Have there been any authors who have influenced your work? If so, who?
Stephen King is my biggest influence, having grown up reading his books and being inspired by horror.
Out of all the characters you’ve written, who is your favorite? Why?
Dr Felix Bloom from my latest novel just released Fear Inducer. Why? Because he is pure evil, exactly how I imagined him to be. He’ll be hated by everyone, which is what I wanted.
Are there any types of scenes you find more difficult to write? Which ones and why.
The in-between scenes. I find that the most difficult. Not really sure why, perhaps since the character is between murdering it’s difficult for me to give them something interesting. So I work a lot harder on those scenes to perfect them 🙂
What would you say the most rewarding part of being an author is?
Great question, the most rewarding part of being an author is finishing the book.
What advice do you have for authors just starting out in their journey?
Research. It is so important to research whatever topic you are writing about, even if you think you know all there is to know about it. Learn more. Be the master of that topic so you can write better about it. Professionally better.
Do you have a writing ritual? If so, please explain.
Not really, I don’t have any kind of writing ritual. Some days I feel like writing and other days I don’t. I go with the flow 🙂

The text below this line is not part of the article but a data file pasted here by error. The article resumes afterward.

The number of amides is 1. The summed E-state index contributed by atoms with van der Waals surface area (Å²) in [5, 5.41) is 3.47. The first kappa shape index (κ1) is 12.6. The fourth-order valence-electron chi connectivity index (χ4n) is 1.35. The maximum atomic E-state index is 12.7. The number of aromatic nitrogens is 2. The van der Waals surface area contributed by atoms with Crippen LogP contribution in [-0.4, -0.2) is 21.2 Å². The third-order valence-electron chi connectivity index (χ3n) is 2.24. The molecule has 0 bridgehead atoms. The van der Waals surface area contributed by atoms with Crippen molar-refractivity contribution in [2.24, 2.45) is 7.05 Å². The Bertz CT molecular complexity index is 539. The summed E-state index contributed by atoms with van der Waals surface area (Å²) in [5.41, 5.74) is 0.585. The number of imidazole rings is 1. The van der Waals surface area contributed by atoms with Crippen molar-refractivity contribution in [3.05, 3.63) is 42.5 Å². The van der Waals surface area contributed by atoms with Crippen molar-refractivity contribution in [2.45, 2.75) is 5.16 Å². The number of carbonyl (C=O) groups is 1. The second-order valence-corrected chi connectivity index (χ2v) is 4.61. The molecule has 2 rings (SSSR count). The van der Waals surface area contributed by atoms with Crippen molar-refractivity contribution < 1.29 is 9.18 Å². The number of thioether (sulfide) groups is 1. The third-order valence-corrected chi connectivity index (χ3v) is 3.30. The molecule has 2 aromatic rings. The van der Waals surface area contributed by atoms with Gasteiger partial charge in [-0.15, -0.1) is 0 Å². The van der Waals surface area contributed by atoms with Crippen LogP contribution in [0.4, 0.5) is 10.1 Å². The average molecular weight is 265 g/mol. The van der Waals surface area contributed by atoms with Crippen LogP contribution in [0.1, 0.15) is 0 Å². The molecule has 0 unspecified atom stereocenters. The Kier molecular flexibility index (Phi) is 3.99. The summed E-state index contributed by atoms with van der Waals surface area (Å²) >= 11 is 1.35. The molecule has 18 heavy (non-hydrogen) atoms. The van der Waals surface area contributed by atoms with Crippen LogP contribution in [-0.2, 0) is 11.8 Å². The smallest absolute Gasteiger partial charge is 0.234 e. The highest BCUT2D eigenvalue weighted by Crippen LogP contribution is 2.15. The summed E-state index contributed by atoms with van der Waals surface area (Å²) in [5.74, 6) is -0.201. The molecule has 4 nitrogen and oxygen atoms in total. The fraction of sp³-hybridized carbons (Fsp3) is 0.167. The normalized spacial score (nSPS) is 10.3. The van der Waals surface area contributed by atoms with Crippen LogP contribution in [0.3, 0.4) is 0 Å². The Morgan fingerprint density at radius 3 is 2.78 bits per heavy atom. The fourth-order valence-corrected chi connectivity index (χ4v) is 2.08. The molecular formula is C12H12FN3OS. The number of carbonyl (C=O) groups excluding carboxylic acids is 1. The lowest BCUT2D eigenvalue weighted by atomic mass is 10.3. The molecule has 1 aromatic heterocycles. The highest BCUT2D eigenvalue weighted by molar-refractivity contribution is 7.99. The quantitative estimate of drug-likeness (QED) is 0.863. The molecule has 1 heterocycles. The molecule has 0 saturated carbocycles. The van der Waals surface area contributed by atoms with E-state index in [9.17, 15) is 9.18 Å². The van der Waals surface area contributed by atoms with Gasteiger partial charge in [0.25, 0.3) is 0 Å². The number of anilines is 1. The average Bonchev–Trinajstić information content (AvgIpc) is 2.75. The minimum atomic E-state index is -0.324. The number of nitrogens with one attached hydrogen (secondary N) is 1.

Was being an author something you always wanted to do?
Yes, as early as the age of five. I have always wanted to be an author 🙂
If you could have a conversation with any one person, alive or dead, who would it be and why?
Michael Landon, why because I grew up watching him on the telly and he instantly become the father figure I didn’t have. He was the dad I wanted, he inspired me, he was so wholesome and delightfully amazingly talented. He would be the one person I’d love to chat with if I could bring him back to life I totally would 🙂
Would you care to provide an excerpt from one of your books as a sample of your work?
Ethan could feel hot, then cold venomous liquid shooting inside his leg. He bit his bottom lip and kicked the cobra in the face, but it refused to let go. Using the bat, he bashed it hard on the top of its head twice, before it finally let go. Holding the bat tightly, so tight that his knuckles turn white, he raised it high and slammed it across the cobra’s head. Then he quickly swung it into the side of its face. The cobra’s face jutted sideways and Ethan heard the wet crackling sound, as it made contact with the bat.
He hit it again and again. Each time he made contact, Ethan’s ears wished he could drown out the chilling, blood-curdling, cringing sound of each bone breaking, like snapping chicken legs with pliers, echoing in the pit. The cobra’s face was pulverised. Its blood spurted like a fountain, hitting Ethan in the chest and neck. The flesh on the cobra’s face had split, exposing its smashed in skull. The mouth had separated from its jaw. Its two fangs just dangled outward, bent at an awkward angle.
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